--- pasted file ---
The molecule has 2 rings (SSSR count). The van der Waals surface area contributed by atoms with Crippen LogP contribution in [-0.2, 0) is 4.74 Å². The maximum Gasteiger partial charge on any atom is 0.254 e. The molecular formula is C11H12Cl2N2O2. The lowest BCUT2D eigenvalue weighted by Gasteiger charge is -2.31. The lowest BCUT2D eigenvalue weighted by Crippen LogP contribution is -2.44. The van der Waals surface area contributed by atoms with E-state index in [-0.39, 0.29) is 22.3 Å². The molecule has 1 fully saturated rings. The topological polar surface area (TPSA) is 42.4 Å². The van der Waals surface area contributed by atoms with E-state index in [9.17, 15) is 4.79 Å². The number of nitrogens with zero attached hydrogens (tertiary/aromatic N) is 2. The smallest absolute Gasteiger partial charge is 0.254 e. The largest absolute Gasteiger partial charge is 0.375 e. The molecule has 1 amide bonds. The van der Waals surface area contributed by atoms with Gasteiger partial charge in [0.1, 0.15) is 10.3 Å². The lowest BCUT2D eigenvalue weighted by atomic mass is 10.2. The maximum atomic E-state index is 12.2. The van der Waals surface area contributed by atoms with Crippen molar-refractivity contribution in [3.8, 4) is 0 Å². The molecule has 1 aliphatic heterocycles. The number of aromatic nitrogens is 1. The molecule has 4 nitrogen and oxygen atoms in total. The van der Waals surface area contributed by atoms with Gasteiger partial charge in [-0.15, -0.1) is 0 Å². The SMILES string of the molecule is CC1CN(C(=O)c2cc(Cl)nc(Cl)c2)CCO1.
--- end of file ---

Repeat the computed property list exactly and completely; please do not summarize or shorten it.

The molecule has 2 rings (SSSR count). The van der Waals surface area contributed by atoms with Crippen LogP contribution in [-0.2, 0) is 4.74 Å². The maximum Gasteiger partial charge on any atom is 0.254 e. The molecular formula is C11H12Cl2N2O2. The lowest BCUT2D eigenvalue weighted by Gasteiger charge is -2.31. The lowest BCUT2D eigenvalue weighted by Crippen LogP contribution is -2.44. The van der Waals surface area contributed by atoms with E-state index in [-0.39, 0.29) is 22.3 Å². The molecule has 1 fully saturated rings. The topological polar surface area (TPSA) is 42.4 Å². The van der Waals surface area contributed by atoms with E-state index in [9.17, 15) is 4.79 Å². The number of nitrogens with zero attached hydrogens (tertiary/aromatic N) is 2. The smallest absolute Gasteiger partial charge is 0.254 e. The largest absolute Gasteiger partial charge is 0.375 e. The molecule has 1 amide bonds. The van der Waals surface area contributed by atoms with Gasteiger partial charge in [0.1, 0.15) is 10.3 Å². The lowest BCUT2D eigenvalue weighted by atomic mass is 10.2. The maximum atomic E-state index is 12.2. The van der Waals surface area contributed by atoms with Crippen molar-refractivity contribution in [3.8, 4) is 0 Å². The molecule has 1 aliphatic heterocycles. The number of aromatic nitrogens is 1. The molecule has 4 nitrogen and oxygen atoms in total. The van der Waals surface area contributed by atoms with Gasteiger partial charge in [-0.15, -0.1) is 0 Å². The SMILES string of the molecule is CC1CN(C(=O)c2cc(Cl)nc(Cl)c2)CCO1.